“Exposing communities to chemicals that cause sickness and cancer is not the way to keep our economy strong,” said Sister Judy Byron of the Northwest Coalition for Responsible Investment. “These facilities have more than enough money to install protections that would limit the amount of poison people breathe.”
“Our community is continually exposed to cancer-causing pollution from the local PVC plant which spews its chemicals into our neighborhoods, schools and churches,” said Matthew Tejada of Air Alliance Houston. “For an agency committed to environmental justice to set weaker standards for PVC plants in communities that need protection the most is simply unacceptable.”
An explosion and raging fire at the Westlake PVC plant rocked Geismar, Louisiana a few weeks ago, sending a billowing cloud of toxic vinyl
Photo of Westlake PVC chemical plant after it exploded and caught on fire, releasing vinyl chloride and other toxic pollutants into the community.
chloride and hydrochloric acid through the community. The accident forced area residents and plant workers to shelter in place for several hours, shut roads, and even led to the closure of a 45-mile section of the Mississippi River.
The accident took place just one week before the Vinyl Institute was in NYC arguing PVC was perfectly safe. For some reason, they forgot to mention in their testimony that one of their plants had just exploded.
Westlake Vinyls makes 550 million pounds of vinyl chloride monomer and 60 million pounds of PVC a year. The company reports this is used to make PVC pipe, pipe fittings, vinyl sidings, bottles, flexible and rigid film and sheeting used for packaging, credit cards and wall coverings.
Check out this local TV news report (and see another at the bottom) on the accident:
“Even after the fire was out, a large white cloud could be seen still billowing from the plant.”
According to Westlake own reports to the EPA, its plant puts 589,558 people at risk due to the bulk use and storage of chlorine. An accident involving this chemical could potentially impact an area up to 25.00 miles downwind of the plant.
A History of Environmental Injustice
Low income and communities of color live downwind of the Westlake PVC plant. According to census data, 52.83% of people living within 3 miles of the facility are people of color. 445 people that live within 3 miles of the plant are below the poverty level.
This isn’t first time the plant has had an accident in recent years. On July 8 2010, over 900 pounds of vinyl chloride as well as other chemicals were released during another accident.
A number of other significant incidents and violations that have taken place at this location over the past twenty years, particularly when it was owned operated by Borden Chemicals and Plastics. This has been well documented in theUnited Church of Christ Commission for Racial Justice report, From plantations to plants: Report of the Emergency National Commission of Environmental and Economic Justice in St. James Parish, Louisiana, which found:
“In March 1998, Borden Chemicals and Plastics and the federal government reached a settlement under which Borden would pay a $3.6 million penalty and clean up groundwater pollution at its plant in Geismar. The fine was described by a U.S. Attorney as “the largest ever for hazardous-waste law violations in Louisiana.” The settlement ended a case in which the U.S. Environmental Protection Agency claimed Borden failed to investigate and clean up contamination at its site, failed to report toxic spills, and ran an incinerator without the proper license. Borden said in a news release that the penalty is “less than 1 percent of the $800 million judgment sought by the government.”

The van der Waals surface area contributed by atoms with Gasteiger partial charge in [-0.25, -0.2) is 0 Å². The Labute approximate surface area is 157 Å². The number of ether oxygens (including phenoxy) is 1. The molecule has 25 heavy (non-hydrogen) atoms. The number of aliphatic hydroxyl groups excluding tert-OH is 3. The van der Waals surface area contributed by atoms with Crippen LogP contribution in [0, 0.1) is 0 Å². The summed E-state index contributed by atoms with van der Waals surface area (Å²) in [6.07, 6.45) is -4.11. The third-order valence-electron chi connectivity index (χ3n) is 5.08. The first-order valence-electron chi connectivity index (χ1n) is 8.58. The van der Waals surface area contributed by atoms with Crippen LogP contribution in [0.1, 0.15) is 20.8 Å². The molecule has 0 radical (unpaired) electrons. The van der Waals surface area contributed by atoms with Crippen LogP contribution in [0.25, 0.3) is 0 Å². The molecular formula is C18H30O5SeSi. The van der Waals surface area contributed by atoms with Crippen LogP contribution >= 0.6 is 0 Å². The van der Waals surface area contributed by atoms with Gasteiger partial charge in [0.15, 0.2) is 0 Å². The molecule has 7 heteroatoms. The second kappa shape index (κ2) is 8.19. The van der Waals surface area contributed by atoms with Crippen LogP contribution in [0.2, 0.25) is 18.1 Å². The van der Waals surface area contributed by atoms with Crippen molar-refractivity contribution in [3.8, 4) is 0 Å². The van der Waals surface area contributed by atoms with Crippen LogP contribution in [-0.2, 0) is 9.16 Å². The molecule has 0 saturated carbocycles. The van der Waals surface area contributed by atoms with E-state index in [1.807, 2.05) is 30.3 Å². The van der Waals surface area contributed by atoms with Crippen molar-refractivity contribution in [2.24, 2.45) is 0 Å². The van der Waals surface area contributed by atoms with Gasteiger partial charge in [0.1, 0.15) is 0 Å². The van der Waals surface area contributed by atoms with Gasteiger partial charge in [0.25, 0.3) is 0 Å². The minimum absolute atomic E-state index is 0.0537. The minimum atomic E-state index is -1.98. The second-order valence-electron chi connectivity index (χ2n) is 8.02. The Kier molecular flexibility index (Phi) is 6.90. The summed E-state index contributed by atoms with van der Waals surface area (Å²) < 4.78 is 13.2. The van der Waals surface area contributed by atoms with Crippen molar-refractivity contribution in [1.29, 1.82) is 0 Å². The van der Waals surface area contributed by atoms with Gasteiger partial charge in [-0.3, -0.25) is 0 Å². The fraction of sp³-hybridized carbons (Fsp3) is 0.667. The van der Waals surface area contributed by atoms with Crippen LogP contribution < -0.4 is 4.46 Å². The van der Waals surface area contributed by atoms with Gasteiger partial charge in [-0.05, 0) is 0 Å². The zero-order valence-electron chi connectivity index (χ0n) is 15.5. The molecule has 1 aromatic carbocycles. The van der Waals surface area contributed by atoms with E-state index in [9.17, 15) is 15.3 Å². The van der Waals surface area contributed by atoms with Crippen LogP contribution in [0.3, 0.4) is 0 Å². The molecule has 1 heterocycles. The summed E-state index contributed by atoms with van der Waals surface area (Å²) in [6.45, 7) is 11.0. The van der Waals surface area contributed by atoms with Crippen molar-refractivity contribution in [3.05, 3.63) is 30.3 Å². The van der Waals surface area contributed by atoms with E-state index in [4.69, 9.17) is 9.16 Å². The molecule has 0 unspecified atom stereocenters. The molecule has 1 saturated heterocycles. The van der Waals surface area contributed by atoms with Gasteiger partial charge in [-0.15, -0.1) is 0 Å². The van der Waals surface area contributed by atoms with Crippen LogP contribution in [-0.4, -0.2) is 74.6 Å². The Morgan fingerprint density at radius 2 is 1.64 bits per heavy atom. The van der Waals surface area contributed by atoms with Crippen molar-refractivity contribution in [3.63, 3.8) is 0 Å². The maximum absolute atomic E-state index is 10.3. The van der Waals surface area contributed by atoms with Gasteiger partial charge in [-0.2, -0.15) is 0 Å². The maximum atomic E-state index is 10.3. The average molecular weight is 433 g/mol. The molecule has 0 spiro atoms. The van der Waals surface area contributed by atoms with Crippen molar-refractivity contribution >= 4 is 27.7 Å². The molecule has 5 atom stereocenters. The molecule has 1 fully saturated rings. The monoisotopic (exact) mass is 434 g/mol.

On December 24, 1997, a 500,000-gallon storage tank at Borden Chemicals & Plastics in Ascension Parish, Louisiana blew off its top “with a detonation heard for miles around, forcing the closure of Louisiana Route 1 and the voluntary evacuation of some neighbors.” Over a year before (August 22, 1996), equipment failure during the restart of Borden’s facility caused 8,000 pounds of “hazardous materials” to be released.”
In addition, Borden was charged in 1994 with shipping over 300, 000 pounds of hazardous waste to South Africa without notifying the US EPA, as required by law.
The Borden-Westlake-Formosa-Explosion Connection
The Westlake plant that exploded used to be operated by Borden. Borden also used to operate a chemical plant in Illiopolis, IL which was later taken over by Formosa Plastics. Interestingly, there was also a major chemical explosion and fire at this plant in Illiopolis a few years ago, which acclaimed author Sandra Steingraber has written about.
This explosion sent a plume of toxic smoke for miles around surrounding communities. Five workers were killed, four towns were evacuated, several highways closed, a no-fly zone declared, and three hundred firefighters from twenty-seven surrounding communities battled the flames for three days.
Did the Westlake Plant Release Deadly Dioxin?
Perhaps even more importantly, we’re very concerned that the fire and explosion sent a plume of toxic dioxin into communities and waterbodies downwind and downstream. Given that large quantities of highly toxic chlorinated chemicals burned for numerous hours, under uncontrolled conditions, you can bet dioxins and furans were released.
The question is – will EPA and the state DEQ launch an investigation?
Will they sample communities downwind for dioxin contamination?
As we ponder that, here’s another video on the accident:
The Center for Health,
Environment and Justice can help you and your community if you are facing an environmental health risk. From leaking landfills and polluted drinking water to incinerators and hazardous waste sites, we can help you take action towards a healthier future. Call us.